Shakespeare never intended the play to be historically accurate. In fact, he clearly expected the actors to appear in Elizabethan dress. Furthermore, he gives Rome the medieval invention of the mechanical clock, a notorious anachronism. However, Shakespeare's Romans share a distinct cultural heritage and society, including Roman society's implicit ideals and assumptions. When Antony calls Brutus, "the noblest of the Romans," he is referring to the specific "Roman" virtue, associated with the Republican government Brutus dies defending. The protagonists in the plot are never able to overcome the pressure of the Roman values, and thus are not completely free to invent themselves, relying instead on the cultural values provided.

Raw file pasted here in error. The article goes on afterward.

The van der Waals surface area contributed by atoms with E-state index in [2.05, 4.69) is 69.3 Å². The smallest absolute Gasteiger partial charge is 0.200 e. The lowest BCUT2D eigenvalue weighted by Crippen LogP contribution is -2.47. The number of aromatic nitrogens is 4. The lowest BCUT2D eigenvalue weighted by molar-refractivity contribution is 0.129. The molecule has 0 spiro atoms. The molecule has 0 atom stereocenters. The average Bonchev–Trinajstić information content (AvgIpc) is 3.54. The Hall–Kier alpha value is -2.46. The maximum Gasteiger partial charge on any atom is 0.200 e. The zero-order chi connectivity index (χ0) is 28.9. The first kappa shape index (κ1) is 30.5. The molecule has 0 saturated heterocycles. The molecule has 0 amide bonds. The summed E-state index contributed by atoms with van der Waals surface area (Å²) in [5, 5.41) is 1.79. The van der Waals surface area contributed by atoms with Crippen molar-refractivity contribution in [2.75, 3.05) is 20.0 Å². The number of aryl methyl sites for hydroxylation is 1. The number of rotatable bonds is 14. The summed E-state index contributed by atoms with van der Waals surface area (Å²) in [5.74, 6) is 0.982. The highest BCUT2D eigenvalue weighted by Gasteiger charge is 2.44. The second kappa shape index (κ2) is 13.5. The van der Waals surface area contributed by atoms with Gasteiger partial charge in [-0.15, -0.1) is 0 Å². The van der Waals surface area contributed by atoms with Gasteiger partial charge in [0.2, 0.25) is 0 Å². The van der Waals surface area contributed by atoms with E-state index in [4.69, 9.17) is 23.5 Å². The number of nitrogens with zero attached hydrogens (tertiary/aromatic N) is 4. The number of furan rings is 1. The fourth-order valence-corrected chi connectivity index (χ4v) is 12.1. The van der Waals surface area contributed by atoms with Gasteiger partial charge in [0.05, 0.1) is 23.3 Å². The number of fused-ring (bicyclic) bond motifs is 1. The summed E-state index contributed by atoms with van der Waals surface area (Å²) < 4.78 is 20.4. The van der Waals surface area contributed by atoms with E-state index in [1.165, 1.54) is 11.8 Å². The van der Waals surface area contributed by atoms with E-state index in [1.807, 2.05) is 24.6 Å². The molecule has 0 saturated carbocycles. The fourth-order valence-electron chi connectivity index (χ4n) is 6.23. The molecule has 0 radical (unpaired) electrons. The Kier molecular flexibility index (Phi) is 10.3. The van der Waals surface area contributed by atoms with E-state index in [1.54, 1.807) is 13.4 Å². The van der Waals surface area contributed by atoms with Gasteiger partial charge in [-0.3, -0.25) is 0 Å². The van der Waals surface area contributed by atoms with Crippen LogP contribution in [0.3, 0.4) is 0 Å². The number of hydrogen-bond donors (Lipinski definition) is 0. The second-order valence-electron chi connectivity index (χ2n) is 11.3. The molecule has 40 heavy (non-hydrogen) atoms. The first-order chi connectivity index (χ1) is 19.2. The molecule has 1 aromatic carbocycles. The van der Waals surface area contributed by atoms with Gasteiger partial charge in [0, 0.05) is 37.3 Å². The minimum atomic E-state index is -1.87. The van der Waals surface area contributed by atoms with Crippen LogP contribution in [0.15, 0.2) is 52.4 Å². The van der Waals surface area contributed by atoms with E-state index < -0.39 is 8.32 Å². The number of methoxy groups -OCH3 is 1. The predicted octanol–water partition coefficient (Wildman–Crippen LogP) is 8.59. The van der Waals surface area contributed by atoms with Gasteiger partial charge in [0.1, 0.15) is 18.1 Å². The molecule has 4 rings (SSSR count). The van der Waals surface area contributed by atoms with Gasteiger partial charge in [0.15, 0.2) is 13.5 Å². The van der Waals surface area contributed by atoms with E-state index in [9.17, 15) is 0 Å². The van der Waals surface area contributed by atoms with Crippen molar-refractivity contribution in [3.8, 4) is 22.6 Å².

Thus, a person who wishes to look at this play from a new original angle will be inevitably faced with a considerable amount of contradictions in literary sources. Even the best services that provide educational materials about different religious studies and historical sources cannot supply the writer with absolutely correct information about all nuances of Shakespeare’s work. For example, it is a critical commonplace that Julius Caesar is one of Shakespeare’s “Roman” works, a rubric also applied to Antony and Cleopatra, The Rape of Lucrece, Titus Andronicus and Coriolanus. The obvious setting notwithstanding, academics diverge widely on what, if anything unites these plays, or even on what Rome is implied to present. A brief list of the most admitted concepts is as follows: